Fort Kent prepares for Can-Am Races

FORT KENT, Maine — The Can-Am Crown Sled Dog Races, held in Fort Kent, will celebrate 25 years of mushing with the upcoming March 4, 2017, races.

Three weekends of activities are on tap in Fort Kent and Clair, New Brunswick, to commemorate the quarter century of the sport in the “Little Town that could” along the Maine-New Brunswick border.  

On Saturday, Feb. 18,the Can-Am Crown’s 25th Anniversary Committee will host an evening of fun activities to commemorate all the work that has been done over the years.

The festivities will begin at 6 p.m. with a light parade from the University of Maine at Fort Kent to Lonesome Pine trails, where Norstate Federal Credit Union will sponsor hot chocolate to warm everyone. Parade marshals for the event will be Fort Kent Town Manager Donald Guimond and Clair, N.B., Mayor Pierre Michaud.

At 7 p.m., inside the Lonesome Pine Lodge, attendees may view 25 different artistic pieces during a silent auction. The winners of the auction will receive their artwork during the evening, which will include painted scenes, works of photographic art and wood carvings.

At 8 p.m., for a fee of $15, attendees will receive a 25th anniversary commemorative beer glass, with two complimentary fill-ups of eight different craft beers. A song about the Can-Am Sled Dog Races, created by Les Chanteurs Acadien, will be released. The song was created to commemorate the sport’s 25th anniversary. “Boomerang,” a local group of musicians, will perform at the lodge until 11 p.m.

During the weekend of Feb. 25, outdoor activities will hosted by Clair to assist their neighbors in Fort Kent with the annual activity. The Community Consulting Committee of the Upper Madawaska (County) will hold a Family Sledding Day Feb. 25 at the Catholic Church in Clair, from 3 to 8 p.m. The event will include music, hot chocolate and chicken stew.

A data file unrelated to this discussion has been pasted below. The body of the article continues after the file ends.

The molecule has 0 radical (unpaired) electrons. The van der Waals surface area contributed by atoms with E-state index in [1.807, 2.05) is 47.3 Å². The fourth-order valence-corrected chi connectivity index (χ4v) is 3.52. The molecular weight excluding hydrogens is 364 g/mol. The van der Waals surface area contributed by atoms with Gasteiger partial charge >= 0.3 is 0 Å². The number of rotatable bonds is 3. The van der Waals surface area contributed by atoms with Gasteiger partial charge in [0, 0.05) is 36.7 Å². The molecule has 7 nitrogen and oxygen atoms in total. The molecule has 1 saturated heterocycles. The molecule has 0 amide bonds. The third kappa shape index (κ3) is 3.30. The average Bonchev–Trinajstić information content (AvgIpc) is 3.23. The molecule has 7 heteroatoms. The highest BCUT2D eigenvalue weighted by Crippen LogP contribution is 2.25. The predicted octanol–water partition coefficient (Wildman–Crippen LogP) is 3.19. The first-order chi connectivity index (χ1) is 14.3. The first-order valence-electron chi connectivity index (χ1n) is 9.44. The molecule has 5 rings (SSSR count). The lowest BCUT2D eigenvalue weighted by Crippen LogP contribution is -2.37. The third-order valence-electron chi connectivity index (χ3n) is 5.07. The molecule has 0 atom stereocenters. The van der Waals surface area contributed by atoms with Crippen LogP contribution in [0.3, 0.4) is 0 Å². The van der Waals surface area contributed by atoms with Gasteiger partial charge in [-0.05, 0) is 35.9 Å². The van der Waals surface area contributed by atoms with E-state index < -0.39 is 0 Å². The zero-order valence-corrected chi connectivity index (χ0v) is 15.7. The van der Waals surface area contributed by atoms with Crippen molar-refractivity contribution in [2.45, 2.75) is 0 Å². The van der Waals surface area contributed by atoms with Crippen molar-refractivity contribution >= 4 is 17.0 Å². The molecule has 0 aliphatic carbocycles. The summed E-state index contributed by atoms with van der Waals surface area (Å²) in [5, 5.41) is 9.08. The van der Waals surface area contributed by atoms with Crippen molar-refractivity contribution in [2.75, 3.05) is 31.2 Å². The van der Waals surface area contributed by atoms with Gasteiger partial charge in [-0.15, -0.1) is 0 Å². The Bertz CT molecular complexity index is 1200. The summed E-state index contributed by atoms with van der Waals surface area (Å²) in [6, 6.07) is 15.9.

The Canadian group will also be participating in the February 18 Parade at Fort Kent.

During these 25 years, an estimated 1,500 teams from all across North America’s Snow Belt have competed in the late winter activity through the hills and forests of the St. John Valley. Those mushers have brought more than 15,000 dogs to compete in the races that cover 30, 60, 100 and 250 miles by tough men, women and canine athletes. More than 100,000 fans have braved cold wintry mornings to see these fantastic teams of man and dogs compete against nature and each other for annual cash purses of $40,000.

It’s been an activity that has utilized the services of more than 12,500 volunteers and thousands of man-hours of work. The board of directors alone has had more than 250 monthly meetings to make this all work out, according to Beurmond Banville, promotions and advertising adviser for the annual race.

The annual classic started in 1992 with a very meager beginning. Locals donated $5, $10 and $20 to create the first purse for the February 1993 race that started across the street from Community High School on Pleasant Street. Nine teams competed in one 250-mile race, through a blizzard that blanched northern Maine with more than 15 inches of snow. A cold north wind also brought temperatures plummeting to more than 20 degrees below zero.

Over the years, 30-, 60- and 100-mile races were added. Three years ago the races added skijoring competitions at the Fort Kent Outdoor Center for mushers on cross country skis pulled by one or more dogs.

The annual competitions bring more than 5,000 fans to the races each year.

Members of the 25th Anniversary Committee, Karen Ouellette, Lynne Cyr and Ann Ouellette, invite everyone to the opening of the year’s celebration.

On Thursday, March 2, the China Garden Restaurant on Main Street in Fort Kent will host a “Welcome to the Races” evening for mushers and attendees.

The races start on Main Street in Fort Kent on March 4 at 8 am.


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